"We see that our ordinary days have no evening but by the setting [of the sun] and no morning but by the rising of the sun, but the first three days of all were passed without sun, since it is reported to have been made on the fourth day. And first of all, indeed, light was made by the word of God, and God, we read, separated it from the darkness and called the light Ã¢â‚¬ËœdayÃ¢â‚¬â„¢ and the darkness Ã¢â‚¬ËœnightÃ¢â‚¬â„¢; but what kind of light that was, and by what periodic movement it made evening and morning, is beyond the reach of our senses; neither can we understand how it was and yet must unhesitatingly believe it" (ibid., 11:7). http://www.catholic.com/library/Creation_and_Genesis.asp
Furthermore, the Scripture itself hints at the antiquity of the earth:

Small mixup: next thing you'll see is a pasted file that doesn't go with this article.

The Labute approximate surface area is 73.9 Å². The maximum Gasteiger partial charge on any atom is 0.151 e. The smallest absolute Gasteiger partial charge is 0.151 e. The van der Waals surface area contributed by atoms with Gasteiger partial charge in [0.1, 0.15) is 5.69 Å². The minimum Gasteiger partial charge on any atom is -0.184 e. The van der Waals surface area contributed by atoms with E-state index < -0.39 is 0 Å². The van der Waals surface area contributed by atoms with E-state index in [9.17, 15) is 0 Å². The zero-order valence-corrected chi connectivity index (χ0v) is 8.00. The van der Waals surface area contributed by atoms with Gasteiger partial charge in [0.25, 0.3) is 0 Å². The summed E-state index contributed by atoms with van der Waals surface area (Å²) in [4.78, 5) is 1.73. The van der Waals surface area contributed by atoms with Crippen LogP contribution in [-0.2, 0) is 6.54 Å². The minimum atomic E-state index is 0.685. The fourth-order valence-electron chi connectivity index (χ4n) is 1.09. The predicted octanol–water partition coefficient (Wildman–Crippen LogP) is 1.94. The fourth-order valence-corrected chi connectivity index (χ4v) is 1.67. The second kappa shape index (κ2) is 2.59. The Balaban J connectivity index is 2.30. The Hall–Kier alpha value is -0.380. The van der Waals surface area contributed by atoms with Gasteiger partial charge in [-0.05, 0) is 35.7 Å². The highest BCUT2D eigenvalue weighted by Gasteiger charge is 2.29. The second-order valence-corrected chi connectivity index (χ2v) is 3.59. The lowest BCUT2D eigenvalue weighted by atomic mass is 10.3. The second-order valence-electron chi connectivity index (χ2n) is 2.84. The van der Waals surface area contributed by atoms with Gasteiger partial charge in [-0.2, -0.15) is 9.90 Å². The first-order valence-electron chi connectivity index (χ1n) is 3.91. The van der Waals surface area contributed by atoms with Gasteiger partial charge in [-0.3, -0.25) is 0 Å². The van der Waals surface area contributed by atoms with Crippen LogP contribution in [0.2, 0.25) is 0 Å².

The blessings of thy father have prevailed above the blessings of my progenitors unto the utmost bound of the everlasting hills: they shall be on the head of Joseph, and on the crown of the head of him that was separate from his brethren.
And for the chief things of the ancient mountains, and for the precious things of the lasting hills
He stood, and measured the earth: he beheld, and drove asunder the nations; and the everlasting mountains were scattered, the perpetual hills did bow: his ways [are] everlasting.
Did Christ take a really long time to become incarnate because it was hard to do?